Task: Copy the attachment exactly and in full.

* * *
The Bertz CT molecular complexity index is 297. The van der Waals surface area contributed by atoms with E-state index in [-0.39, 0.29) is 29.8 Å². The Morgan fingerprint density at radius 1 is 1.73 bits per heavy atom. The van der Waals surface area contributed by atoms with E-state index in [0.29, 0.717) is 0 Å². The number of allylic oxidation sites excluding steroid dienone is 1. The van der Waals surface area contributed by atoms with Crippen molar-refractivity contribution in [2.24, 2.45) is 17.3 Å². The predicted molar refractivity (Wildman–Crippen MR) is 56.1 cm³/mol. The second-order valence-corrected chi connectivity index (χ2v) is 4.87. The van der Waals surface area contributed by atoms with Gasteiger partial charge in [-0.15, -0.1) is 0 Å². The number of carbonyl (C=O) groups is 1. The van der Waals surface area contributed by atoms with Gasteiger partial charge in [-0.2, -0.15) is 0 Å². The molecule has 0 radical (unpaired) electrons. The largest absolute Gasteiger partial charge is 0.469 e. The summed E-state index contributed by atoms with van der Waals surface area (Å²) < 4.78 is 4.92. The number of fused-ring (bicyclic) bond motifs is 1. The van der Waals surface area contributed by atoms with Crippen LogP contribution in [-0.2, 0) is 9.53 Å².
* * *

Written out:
The Bertz CT molecular complexity index is 297. The van der Waals surface area contributed by atoms with E-state index in [-0.39, 0.29) is 29.8 Å². The Morgan fingerprint density at radius 1 is 1.73 bits per heavy atom. The van der Waals surface area contributed by atoms with E-state index in [0.29, 0.717) is 0 Å². The number of allylic oxidation sites excluding steroid dienone is 1. The van der Waals surface area contributed by atoms with Crippen molar-refractivity contribution in [2.24, 2.45) is 17.3 Å². The predicted molar refractivity (Wildman–Crippen MR) is 56.1 cm³/mol. The second-order valence-corrected chi connectivity index (χ2v) is 4.87. The van der Waals surface area contributed by atoms with Gasteiger partial charge in [-0.15, -0.1) is 0 Å². The number of carbonyl (C=O) groups is 1. The van der Waals surface area contributed by atoms with Gasteiger partial charge in [-0.2, -0.15) is 0 Å². The molecule has 0 radical (unpaired) electrons. The largest absolute Gasteiger partial charge is 0.469 e. The summed E-state index contributed by atoms with van der Waals surface area (Å²) < 4.78 is 4.92. The number of fused-ring (bicyclic) bond motifs is 1. The van der Waals surface area contributed by atoms with Crippen LogP contribution in [-0.2, 0) is 9.53 Å².